Soletair Power has developed a solution for extracting carbon dioxide (CO2) from building ventilation systems to help achieve carbon net zero and even carbon negative building projects. The company employs temperature vacuum swing adsorption (TVSA) to segregate CO2, before regenerating the adsorbent by ‘swinging’ to a vacuum. Soletair’s TVSA is able to capture CO2 with 99.9% purity, using less than 100 Deg C as the regeneration temperature. The process is reliant on accurate, reliable measurement of temperature, humidity, and CO2 using Vaisala technology.

Buildings and construction are responsible for 37% of the world’s CO2 emissions, so ambitious goals have been established to lower this figure during both construction and operation – the ultimate aim is to achieve carbon net zero buildings. There is also pressure from local and industry-specific regulations as well as broader, global requirements like the Paris Agreement, which requires a 50% reduction in CO2 emissions by 2030.

CEO Petri Laakso explains the multiple benefits of Soletair Power’s solutions. “Capturing CO2 from a building’s air, whether that be its inlet, exhaust, or circulated air, reduces its overall CO2 emissions. Our system also delivers cost-reduction, employee well-being, and sustainability benefits. For example, with CO2-lean air coming into the building you can reduce ventilation levels – which saves on heating, cooling, and energy, further reducing operational CO2 emissions. Lower CO2 levels inside offices and residential buildings also contribute to better health, well-being, and employee performance.

“To capture CO2, the air needs to be moving and ventilation systems do this work for us, and the air in buildings also tends to be around 20 °C, which is the optimum temperature for our process.”

In addition to capturing CO2 from the air passing through heating, ventilation, and air conditioning (HVAC) systems, Soletair Power has also developed an indoor CO2-filtering air purifier for meeting rooms and smaller office spaces, and an outdoor CO2 capture system. “Our outdoor device is very similar to the HVAC-integrated one, but with a housing around the unit,” says Petri. “We have one such unit in Duisburg, Germany, which is installed outdoors to capture as much CO2 as possible. The CO2 is then used by the company as a raw material for various industrial processes.”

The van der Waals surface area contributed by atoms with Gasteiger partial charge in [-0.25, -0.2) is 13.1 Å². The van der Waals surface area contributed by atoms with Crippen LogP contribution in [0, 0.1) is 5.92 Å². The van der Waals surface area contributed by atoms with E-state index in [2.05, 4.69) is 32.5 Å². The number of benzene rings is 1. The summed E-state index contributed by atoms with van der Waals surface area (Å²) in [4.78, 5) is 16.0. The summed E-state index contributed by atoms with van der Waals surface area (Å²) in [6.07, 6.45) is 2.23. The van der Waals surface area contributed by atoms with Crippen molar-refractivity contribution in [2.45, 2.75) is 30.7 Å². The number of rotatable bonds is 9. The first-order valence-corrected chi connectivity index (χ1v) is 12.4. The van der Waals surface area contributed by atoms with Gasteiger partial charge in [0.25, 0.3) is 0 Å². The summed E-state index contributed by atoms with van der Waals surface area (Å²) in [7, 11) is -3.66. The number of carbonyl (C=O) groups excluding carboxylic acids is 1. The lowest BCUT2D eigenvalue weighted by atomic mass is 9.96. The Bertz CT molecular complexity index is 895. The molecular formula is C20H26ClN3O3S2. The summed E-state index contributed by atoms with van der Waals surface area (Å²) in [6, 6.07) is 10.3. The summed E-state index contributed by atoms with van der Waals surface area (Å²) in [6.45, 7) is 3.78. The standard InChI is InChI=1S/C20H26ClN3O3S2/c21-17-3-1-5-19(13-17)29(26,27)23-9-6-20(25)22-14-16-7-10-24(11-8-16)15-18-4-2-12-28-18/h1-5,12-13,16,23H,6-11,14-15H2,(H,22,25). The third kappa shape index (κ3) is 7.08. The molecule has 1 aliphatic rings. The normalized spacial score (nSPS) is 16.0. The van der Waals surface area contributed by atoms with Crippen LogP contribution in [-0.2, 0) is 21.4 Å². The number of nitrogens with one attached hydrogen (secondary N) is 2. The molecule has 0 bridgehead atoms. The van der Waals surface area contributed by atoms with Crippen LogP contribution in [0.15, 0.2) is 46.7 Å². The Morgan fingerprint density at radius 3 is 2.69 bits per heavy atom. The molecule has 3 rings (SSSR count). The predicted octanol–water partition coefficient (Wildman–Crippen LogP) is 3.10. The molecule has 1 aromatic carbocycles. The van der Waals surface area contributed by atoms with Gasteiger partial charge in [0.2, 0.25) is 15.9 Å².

A major additional benefit of Soletair Power’s solution is that the captured CO2 can be used for other applications, including concrete production. “For concrete, the captured CO2 is used to create calcium carbonate, so you have the potential to achieve negative emissions when the CO2 is locked away from the atmosphere. This is one way we can help building owners to achieve net-zero emissions for the building’s lifetime by compensating for construction-related and operational emissions,” says Petri. “Carbon-negative buildings will also offer significant cost savings, meaning our systems can provide a return on investment within just a few years.”

Achieving net zero is no mean feat though, and the ability to do so can depend on various local factors, including how the power and heating for the building is generated. “To make a building into a carbon sink you need its electricity to be renewable and the heating from a source that minimises emissions,” Petri explains.

Soletair Power is currently working on several projects to create carbon net zero buildings. “These projects are using various advanced measures to reduce CO2 emissions during building construction and operation; in some cases, our solution is the final touch that tips the emissions over onto the negative side, and we should have some exciting results to share in the coming years,” Petri states.